How the Canadian Provinces and Territories Got Their Names

iStock / SMJoness
iStock / SMJoness

Alberta

Named in honor of Princess Louise Caroline Alberta (1848-1939), the fourth daughter of Queen Victoria and Prince Albert and the wife of the Marquess of Lorne, Governor General of Canada from 1878 to 1883. Lake Louise, the village of Caroline, and Mount Alberta are also named after her.

British Columbia

The name refers to the Columbia District, the British name for the territory drained by the Columbia River. Queen Victoria specified that the area be called British Columbia to distinguish the British section of the District from that which belonged to the United States (which became the Oregon Territory). The river, in turn, took its name from the Columbia Rediviva (formerly the Columbia; the Latin rediviva, or “revived,” was added to the name after the ship’s 1787 rebuilding), a privately owned ship that was the first American ship to circumnavigate the globe and was used extensively in the Pacific Northwest maritime fur trade.

Manitoba

Believed to be derived from the Ojibwa manito-bah (sometimes written as manitobau) or Cree manito-wapow (also written as manitowapow), both of which translate to “the spirit straits” and probably refer to the straits of Lake Manitoba.

New Brunswick

Refers to Brunswick, the English translation of Braunschweig, the city in northern Germany that was the ancestral home of King George III of Great Britain.

Newfoundland and Labrador

Newfoundland is derived from the English translation of its original Latin name, Terra Nova or “new land” and is the oldest European place name in North America. Labrador is likely named for João Fernandes Lavrador, a Portuguese navigator who explored the area in the late 1400s and whose honorific “lavrador” means “landholder.”

Northwest Territories

Named for its location in the northwest area of the country. There was talk of changing the name, possibly to a term from a native language. Among the popular proposals were “Denendeh,” an Athabaskan word meaning “our land,” and “Bob.”

Nova Scotia

From the Latin nova, feminine of novus (“new”), and Scotia (“Scotland”), literally “New Scotland.”

Nunavut

From an Inuktitut (the language of the Inuit) word meaning “our land.”

Ontario

Named after Lake Ontario. The word is thought to be derived from either the Wyandot ontarí:io (“great lake”) or Iroquoian skanadario (“beautiful water”).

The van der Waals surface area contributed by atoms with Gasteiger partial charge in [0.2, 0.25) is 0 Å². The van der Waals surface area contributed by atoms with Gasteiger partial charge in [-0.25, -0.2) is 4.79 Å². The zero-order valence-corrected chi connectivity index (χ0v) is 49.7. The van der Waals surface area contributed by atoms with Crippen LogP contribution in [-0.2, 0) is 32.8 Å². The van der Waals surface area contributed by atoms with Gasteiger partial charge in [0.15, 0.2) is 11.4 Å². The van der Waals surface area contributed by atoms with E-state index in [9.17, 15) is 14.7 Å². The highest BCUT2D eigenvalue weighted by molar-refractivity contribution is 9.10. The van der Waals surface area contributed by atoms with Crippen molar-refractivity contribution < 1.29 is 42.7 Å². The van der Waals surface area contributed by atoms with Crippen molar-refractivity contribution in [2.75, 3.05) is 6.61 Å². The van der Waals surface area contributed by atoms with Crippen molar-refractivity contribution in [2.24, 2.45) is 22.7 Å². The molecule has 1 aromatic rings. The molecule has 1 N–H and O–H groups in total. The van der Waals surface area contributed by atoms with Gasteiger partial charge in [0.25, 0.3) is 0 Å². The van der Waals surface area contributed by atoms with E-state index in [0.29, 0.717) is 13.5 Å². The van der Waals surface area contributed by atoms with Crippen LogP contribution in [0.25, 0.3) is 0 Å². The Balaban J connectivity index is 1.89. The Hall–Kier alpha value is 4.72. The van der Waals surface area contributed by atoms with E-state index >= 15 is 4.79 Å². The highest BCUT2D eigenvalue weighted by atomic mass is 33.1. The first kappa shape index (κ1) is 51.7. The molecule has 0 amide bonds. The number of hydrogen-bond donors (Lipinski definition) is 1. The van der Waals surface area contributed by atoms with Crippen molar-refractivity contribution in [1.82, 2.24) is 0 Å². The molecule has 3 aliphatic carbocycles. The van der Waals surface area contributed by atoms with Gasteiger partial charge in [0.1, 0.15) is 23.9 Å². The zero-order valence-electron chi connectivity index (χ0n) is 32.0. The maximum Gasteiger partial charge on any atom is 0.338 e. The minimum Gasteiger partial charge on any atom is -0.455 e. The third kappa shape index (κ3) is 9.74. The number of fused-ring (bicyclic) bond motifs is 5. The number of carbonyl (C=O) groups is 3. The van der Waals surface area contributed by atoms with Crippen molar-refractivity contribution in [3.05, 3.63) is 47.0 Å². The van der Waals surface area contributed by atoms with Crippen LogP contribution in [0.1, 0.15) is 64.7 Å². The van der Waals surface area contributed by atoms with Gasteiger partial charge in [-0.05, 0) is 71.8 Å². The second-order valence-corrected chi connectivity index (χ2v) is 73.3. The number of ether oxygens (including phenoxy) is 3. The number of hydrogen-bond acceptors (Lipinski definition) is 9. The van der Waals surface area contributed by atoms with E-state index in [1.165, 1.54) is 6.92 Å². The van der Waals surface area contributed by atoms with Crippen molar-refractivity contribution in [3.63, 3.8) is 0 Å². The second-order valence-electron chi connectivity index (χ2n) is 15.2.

Prince Edward Island

Named after Prince Edward, Duke of Kent and Strathearn, son of King George III and Commander-in-Chief of the British army in North America.

Quebec

Derived from the Algonquin kébec, which has been translated as “where the river narrows,” “strait narrows” and “it narrows,” and refers to the area around Quebec City where the Saint Lawrence River narrows to a cliff-lined gap.

Saskatchewan

Named after the Saskatchewan River, which takes its name from the Cree word kisiskāciwani-sīpiy or “swift flowing river.”

Yukon

Named for the Yukon River, the name of which is derived from the Gwich'in word for “great river.”

This article originally appeared in 2011.

Themed Geography Grab Bag Quiz

The U.S.-Canada Border Runs Directly Through This Library

Though the Haskell Free Library and Opera House might not be as well known as the Grand Canyon or the Statue of Liberty, it's undoubtedly one of America's most unique tourist attractions. Completed in 1904, the building is stationed directly between Stanstead, Quebec, and Derby Line, Vermont, with the official U.S.-Canada borderline running right across the library's floor.

Martha Stewart Haskell and her son, Colonel Horace Stewart Haskell, both Canadians, built the building as a tribute to Mrs. Haskell’s late husband, Carlos. The family hoped that citizens from both countries would use it as a “center for learning and cultural enrichment,” according to the official Haskell Free Library website.

The Haskell is divided between the two countries. While the library’s official entrance is on the U.S. side of the building, most of the books are on the Canadian side. The opera house is similarly split, with most of its seats in the U.S. and its stage in Canada. As Atlas Obscura reported, it is often said that the Haskell is the only library in the U.S. with no books, and the only opera house in the country with no stage.

U.S. Border Patrol Agent Andrew Mayer speaks to Nancy Rumery as he stands on the Canadian side of a line on the floor of the Haskell Free Library and Opera House that marks the border between the U.S. March 22, 2006 in Derby Line, Vermon
Joe Raedle, Getty Images

Passports and other forms of identification aren’t required to cross from country to country in the library, though the Haskell’s website notes that the border inside the "building is real and it is enforced.” Visitors are expected to return to their side of the border after a visit; if they don’t, they risk possible detention and fines.

Even beyond the building's unique position, library director Nancy Rumery told CTV News that Haskell staffers—Canadian and American alike—consider the institution to be like any other library in the world.

"We're just trying to be the best library we can, and our community is made up of people from two different countries," she said. "We don't think of it in that big symbolic way that I think a lot of people do. These are all our neighbors and we do our very best to help them on their life-long learning journey."

This article originally ran in 2016.

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